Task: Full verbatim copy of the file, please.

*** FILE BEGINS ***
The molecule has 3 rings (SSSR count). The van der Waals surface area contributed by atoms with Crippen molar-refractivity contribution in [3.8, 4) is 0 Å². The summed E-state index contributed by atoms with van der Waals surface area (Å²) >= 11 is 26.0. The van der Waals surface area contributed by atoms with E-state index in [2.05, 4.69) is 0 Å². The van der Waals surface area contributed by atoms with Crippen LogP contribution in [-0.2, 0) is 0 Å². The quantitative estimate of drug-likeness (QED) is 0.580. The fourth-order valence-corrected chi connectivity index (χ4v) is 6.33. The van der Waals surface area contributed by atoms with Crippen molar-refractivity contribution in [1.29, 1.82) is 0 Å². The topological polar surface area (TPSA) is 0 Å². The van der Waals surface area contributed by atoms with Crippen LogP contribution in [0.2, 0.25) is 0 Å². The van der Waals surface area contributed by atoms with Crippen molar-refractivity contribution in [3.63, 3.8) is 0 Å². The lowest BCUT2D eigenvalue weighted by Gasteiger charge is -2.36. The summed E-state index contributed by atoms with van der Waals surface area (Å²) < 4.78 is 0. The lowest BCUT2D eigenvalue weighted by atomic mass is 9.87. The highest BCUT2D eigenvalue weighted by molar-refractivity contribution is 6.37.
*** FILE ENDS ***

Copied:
The molecule has 3 rings (SSSR count). The van der Waals surface area contributed by atoms with Crippen molar-refractivity contribution in [3.8, 4) is 0 Å². The summed E-state index contributed by atoms with van der Waals surface area (Å²) >= 11 is 26.0. The van der Waals surface area contributed by atoms with E-state index in [2.05, 4.69) is 0 Å². The van der Waals surface area contributed by atoms with Crippen LogP contribution in [-0.2, 0) is 0 Å². The quantitative estimate of drug-likeness (QED) is 0.580. The fourth-order valence-corrected chi connectivity index (χ4v) is 6.33. The van der Waals surface area contributed by atoms with Crippen molar-refractivity contribution in [1.29, 1.82) is 0 Å². The topological polar surface area (TPSA) is 0 Å². The van der Waals surface area contributed by atoms with Crippen LogP contribution in [0.2, 0.25) is 0 Å². The van der Waals surface area contributed by atoms with Crippen molar-refractivity contribution in [3.63, 3.8) is 0 Å². The lowest BCUT2D eigenvalue weighted by Gasteiger charge is -2.36. The summed E-state index contributed by atoms with van der Waals surface area (Å²) < 4.78 is 0. The lowest BCUT2D eigenvalue weighted by atomic mass is 9.87. The highest BCUT2D eigenvalue weighted by molar-refractivity contribution is 6.37.